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Distressing Dreams and Nightmares

Jamie Marich, Ph.D., LPCC-S, LICDC-CS, RMT, edited by C. E. Zupanick, Psy.D. Updated: Jul 15th 2015

For many survivors of trauma, intrusion manifests through distressing dreams, commonly called nightmares. The human mind may use dreams in an effort to help us adaptively process trauma and distress. Interestingly, the German word for dream is actually traumen. It derives from the same Greek word that we introduced in the first chapter, traumatikos, meaning wound.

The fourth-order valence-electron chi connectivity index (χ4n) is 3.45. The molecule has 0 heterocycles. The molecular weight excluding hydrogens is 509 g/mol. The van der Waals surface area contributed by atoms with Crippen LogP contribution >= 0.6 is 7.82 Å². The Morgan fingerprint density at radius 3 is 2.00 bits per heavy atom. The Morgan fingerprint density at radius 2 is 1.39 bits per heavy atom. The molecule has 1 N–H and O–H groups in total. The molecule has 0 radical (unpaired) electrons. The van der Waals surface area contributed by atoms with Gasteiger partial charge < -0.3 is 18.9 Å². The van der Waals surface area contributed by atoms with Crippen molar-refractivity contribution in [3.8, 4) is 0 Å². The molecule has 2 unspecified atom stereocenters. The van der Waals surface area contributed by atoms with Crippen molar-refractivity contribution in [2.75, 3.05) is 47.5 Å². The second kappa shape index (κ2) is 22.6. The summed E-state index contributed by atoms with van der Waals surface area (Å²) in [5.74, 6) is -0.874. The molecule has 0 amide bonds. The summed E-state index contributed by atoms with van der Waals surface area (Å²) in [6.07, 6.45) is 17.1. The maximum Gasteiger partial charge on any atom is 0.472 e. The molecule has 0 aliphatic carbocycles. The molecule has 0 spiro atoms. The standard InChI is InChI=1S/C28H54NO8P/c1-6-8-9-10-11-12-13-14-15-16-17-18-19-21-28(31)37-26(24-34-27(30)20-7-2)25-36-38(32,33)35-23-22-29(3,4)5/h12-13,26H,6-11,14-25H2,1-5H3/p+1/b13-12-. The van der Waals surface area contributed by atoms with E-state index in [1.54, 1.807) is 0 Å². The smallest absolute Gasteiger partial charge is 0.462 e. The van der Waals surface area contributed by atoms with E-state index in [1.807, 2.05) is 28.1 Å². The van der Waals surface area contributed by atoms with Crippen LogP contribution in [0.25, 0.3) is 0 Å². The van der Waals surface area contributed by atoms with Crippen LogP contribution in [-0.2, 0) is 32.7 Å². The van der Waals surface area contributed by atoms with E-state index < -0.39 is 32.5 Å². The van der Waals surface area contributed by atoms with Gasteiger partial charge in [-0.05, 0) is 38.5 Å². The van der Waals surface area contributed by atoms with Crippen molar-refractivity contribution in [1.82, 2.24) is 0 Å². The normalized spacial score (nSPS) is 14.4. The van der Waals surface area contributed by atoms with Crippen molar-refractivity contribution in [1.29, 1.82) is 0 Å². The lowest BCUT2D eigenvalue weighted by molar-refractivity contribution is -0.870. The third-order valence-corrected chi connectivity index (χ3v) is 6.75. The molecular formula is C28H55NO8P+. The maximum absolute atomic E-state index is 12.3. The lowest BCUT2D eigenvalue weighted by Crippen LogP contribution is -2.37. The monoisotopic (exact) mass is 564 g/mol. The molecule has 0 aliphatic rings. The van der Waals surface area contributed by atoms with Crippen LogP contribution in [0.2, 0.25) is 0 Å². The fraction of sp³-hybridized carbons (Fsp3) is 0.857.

For some survivors of trauma, nightmares occurred nightly. For others, the nightmares are less frequent and unpredictable. Fortunately, with treatment the nightmares subside. With children, dreams may not have any particular or recognizable content. Still, they have the potential to cause a great deal of distress or terror. Akileh is a twelve-year-old who wakes up in the middle of the night screaming. Yet, whenever her mother comes to comfort her, Akileh cannot recall why she was so terrified. During her treatment, Akileh recognized that these night terrors linked back to an experience of becoming unconscious when she was a small baby having an unexpected seizure. Many clinicians find that these dreams with unrecognizable content are also common in adults who experienced trauma that occurred before the age of memory or verbal fluency.


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